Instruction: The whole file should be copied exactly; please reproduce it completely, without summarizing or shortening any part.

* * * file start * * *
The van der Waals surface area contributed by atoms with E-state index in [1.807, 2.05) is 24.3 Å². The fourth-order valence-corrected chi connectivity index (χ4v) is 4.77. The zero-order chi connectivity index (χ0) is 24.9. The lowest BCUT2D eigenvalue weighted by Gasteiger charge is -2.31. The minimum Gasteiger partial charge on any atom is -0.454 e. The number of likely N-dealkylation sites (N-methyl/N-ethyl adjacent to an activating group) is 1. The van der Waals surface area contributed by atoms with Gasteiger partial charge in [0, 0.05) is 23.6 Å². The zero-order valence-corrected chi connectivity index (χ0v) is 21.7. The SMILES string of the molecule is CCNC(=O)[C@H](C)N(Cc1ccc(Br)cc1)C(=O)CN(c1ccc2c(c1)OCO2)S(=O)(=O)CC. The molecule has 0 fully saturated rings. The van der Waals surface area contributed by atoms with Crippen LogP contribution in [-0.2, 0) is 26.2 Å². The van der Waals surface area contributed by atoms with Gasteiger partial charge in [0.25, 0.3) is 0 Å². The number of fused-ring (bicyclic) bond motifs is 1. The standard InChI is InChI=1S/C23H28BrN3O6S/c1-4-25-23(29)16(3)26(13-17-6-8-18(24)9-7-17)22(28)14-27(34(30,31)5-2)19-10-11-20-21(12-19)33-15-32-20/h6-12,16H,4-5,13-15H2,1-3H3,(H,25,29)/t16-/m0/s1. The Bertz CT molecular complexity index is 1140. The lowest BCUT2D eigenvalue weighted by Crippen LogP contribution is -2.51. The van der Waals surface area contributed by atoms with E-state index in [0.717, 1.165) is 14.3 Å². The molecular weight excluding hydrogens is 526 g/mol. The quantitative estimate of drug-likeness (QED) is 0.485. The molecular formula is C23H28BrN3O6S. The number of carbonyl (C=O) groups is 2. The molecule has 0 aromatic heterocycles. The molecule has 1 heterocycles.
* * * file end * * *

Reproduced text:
The van der Waals surface area contributed by atoms with E-state index in [1.807, 2.05) is 24.3 Å². The fourth-order valence-corrected chi connectivity index (χ4v) is 4.77. The zero-order chi connectivity index (χ0) is 24.9. The lowest BCUT2D eigenvalue weighted by Gasteiger charge is -2.31. The minimum Gasteiger partial charge on any atom is -0.454 e. The number of likely N-dealkylation sites (N-methyl/N-ethyl adjacent to an activating group) is 1. The van der Waals surface area contributed by atoms with Gasteiger partial charge in [0, 0.05) is 23.6 Å². The zero-order valence-corrected chi connectivity index (χ0v) is 21.7. The SMILES string of the molecule is CCNC(=O)[C@H](C)N(Cc1ccc(Br)cc1)C(=O)CN(c1ccc2c(c1)OCO2)S(=O)(=O)CC. The molecule has 0 fully saturated rings. The van der Waals surface area contributed by atoms with Crippen LogP contribution in [-0.2, 0) is 26.2 Å². The van der Waals surface area contributed by atoms with Gasteiger partial charge in [0.25, 0.3) is 0 Å². The number of fused-ring (bicyclic) bond motifs is 1. The standard InChI is InChI=1S/C23H28BrN3O6S/c1-4-25-23(29)16(3)26(13-17-6-8-18(24)9-7-17)22(28)14-27(34(30,31)5-2)19-10-11-20-21(12-19)33-15-32-20/h6-12,16H,4-5,13-15H2,1-3H3,(H,25,29)/t16-/m0/s1. The Bertz CT molecular complexity index is 1140. The lowest BCUT2D eigenvalue weighted by Crippen LogP contribution is -2.51. The van der Waals surface area contributed by atoms with E-state index in [0.717, 1.165) is 14.3 Å². The molecular weight excluding hydrogens is 526 g/mol. The quantitative estimate of drug-likeness (QED) is 0.485. The molecular formula is C23H28BrN3O6S. The number of carbonyl (C=O) groups is 2. The molecule has 0 aromatic heterocycles. The molecule has 1 heterocycles.